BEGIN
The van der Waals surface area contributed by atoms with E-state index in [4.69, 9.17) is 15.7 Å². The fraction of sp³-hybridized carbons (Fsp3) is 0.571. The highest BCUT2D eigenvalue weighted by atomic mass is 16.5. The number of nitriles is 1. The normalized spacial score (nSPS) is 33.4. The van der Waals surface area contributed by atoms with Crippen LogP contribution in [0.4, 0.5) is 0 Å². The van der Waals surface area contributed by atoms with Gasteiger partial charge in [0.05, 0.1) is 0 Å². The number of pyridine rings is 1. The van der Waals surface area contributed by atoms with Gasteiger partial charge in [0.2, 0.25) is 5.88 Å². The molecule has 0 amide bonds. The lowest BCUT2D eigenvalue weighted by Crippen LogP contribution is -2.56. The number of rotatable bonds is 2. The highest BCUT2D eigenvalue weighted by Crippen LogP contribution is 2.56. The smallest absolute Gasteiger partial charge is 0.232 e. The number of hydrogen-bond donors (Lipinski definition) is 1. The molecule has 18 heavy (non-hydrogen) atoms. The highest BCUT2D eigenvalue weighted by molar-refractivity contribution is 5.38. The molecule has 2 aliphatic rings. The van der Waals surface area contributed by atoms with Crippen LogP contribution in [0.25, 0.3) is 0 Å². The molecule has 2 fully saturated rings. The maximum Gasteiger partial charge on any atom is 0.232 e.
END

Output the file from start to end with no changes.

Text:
The van der Waals surface area contributed by atoms with E-state index in [4.69, 9.17) is 15.7 Å². The fraction of sp³-hybridized carbons (Fsp3) is 0.571. The highest BCUT2D eigenvalue weighted by atomic mass is 16.5. The number of nitriles is 1. The normalized spacial score (nSPS) is 33.4. The van der Waals surface area contributed by atoms with Crippen LogP contribution in [0.4, 0.5) is 0 Å². The van der Waals surface area contributed by atoms with Gasteiger partial charge in [0.05, 0.1) is 0 Å². The number of pyridine rings is 1. The van der Waals surface area contributed by atoms with Gasteiger partial charge in [0.2, 0.25) is 5.88 Å². The molecule has 0 amide bonds. The lowest BCUT2D eigenvalue weighted by Crippen LogP contribution is -2.56. The number of rotatable bonds is 2. The highest BCUT2D eigenvalue weighted by Crippen LogP contribution is 2.56. The smallest absolute Gasteiger partial charge is 0.232 e. The number of hydrogen-bond donors (Lipinski definition) is 1. The molecule has 18 heavy (non-hydrogen) atoms. The highest BCUT2D eigenvalue weighted by molar-refractivity contribution is 5.38. The molecule has 2 aliphatic rings. The van der Waals surface area contributed by atoms with Crippen LogP contribution in [0.25, 0.3) is 0 Å². The molecule has 2 fully saturated rings. The maximum Gasteiger partial charge on any atom is 0.232 e.